The Fall of the Life Insurance Professional

You have probably heard me discuss that I started in this industry as a Financial Advisor with Prudential in 2009. At that time I was taught to look at a clients’ financial life like a house. The foundation of that house being insurance. Just like a house that has a strong foundation, a viable financial plan requires a good core of insurance products to help weather unexpected and expected life events.

Outside of agency training sessions, I learned about old products and competitors products by going on client meetings, seeing what they had purchased, and dissecting what was being illustrated to them by other advisors. In some cases, I would have multiple appointments where the client was feeling out several advisors from different agencies to make the best decision possible for their family.

Not every appointment I went to involved competition with at least one other advisor, but I would venture to say it was over one third of them. My mentors at the time would tell all of us newer advisors how there was so much more competition back in the 80’s and 90’s.

Nowadays, the number of competitive appointments has dropped even more. While it is true that the number of advisors has been dwindling, the main culprit – I believe – is the lack of true Insurance Professionals. Today, everyone wants to be a “wealth manager”. The problem is that most “advisors” are not wealth managers, they are asset gatherers.

An advisor is a wealth manager if:

  • Their client’s families/businesses would be financially secure in the event of their death
    Their client’s families/businesses would be financially secure in the event they become disabled
    Their client’s families/businesses would be financially secure in the event they get sued
    Their clients would be financially secure in the event the market underperforms original assumptions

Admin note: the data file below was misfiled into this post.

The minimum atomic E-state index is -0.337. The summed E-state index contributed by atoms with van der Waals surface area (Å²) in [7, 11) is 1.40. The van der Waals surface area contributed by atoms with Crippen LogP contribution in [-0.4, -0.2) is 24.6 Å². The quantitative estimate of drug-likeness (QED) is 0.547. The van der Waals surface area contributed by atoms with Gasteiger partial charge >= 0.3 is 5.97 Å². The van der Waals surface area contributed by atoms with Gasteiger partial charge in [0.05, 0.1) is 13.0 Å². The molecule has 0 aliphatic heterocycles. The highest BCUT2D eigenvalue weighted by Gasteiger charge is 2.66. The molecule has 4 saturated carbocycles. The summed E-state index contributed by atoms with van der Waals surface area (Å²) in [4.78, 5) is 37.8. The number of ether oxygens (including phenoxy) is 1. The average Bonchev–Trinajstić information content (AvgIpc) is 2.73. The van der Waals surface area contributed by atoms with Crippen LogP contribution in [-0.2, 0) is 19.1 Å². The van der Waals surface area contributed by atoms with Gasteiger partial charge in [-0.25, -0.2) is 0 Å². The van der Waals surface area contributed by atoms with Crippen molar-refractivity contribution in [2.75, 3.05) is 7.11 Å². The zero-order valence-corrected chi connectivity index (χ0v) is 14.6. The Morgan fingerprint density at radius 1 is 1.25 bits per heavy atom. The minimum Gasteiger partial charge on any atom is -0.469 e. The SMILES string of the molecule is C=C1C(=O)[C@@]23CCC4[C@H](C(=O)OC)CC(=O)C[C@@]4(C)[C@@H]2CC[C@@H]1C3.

They have discussed distribution of assets with their clients

An advisor is an asset gatherer if:

  • They have not reviewed and/or discussed Life Insurance planning with their clients
    They have not reviewed and/or discussed Extended Care Planning with their clients
    They have not reviewed and/or discussed Liability Insurance with their clients
    Their client’s financial viabilities are solely tied to market performance
    They only discuss the accumulation of assets with their clients

One cannot effectively manage someone’s wealth without effectively managing their risks. At best, the only hazard asset allocation can mitigate is that a theoretical 60/40 portfolio should not decline as much as one with greater equity exposure would in a down market.

There is no asset allocation that protects against a judgement in which the defendant did not have an appropriate liability policy.

If you have been paying close attention, there is very important and actionable news embedded in this post.

If you are an advisor and utilize Insurance Planning as part of your practice, you have very little competition right now. You can walk into a prospect’s home, lead with insurance planning, and feel more confident than ever that you are not in competition. You do not need to sell them insurance on the spot, you can just perform a simple review. If your client happens to be a millennial there is over a 50% chance that they have no Life Insurance coverage. ZERO. Because no one is talking to them about it and every study shows that due to this, they over-estimate the cost by up to 5 times.

If you are an advisor that does not feel comfortable having the insurance discussion yet, that is ok, you do not have to be the best concrete pourer to build the strongest foundation. All you need to do is be the best contractor for your client, bring Algren Associates in to help lay the foundation, it is what we do best.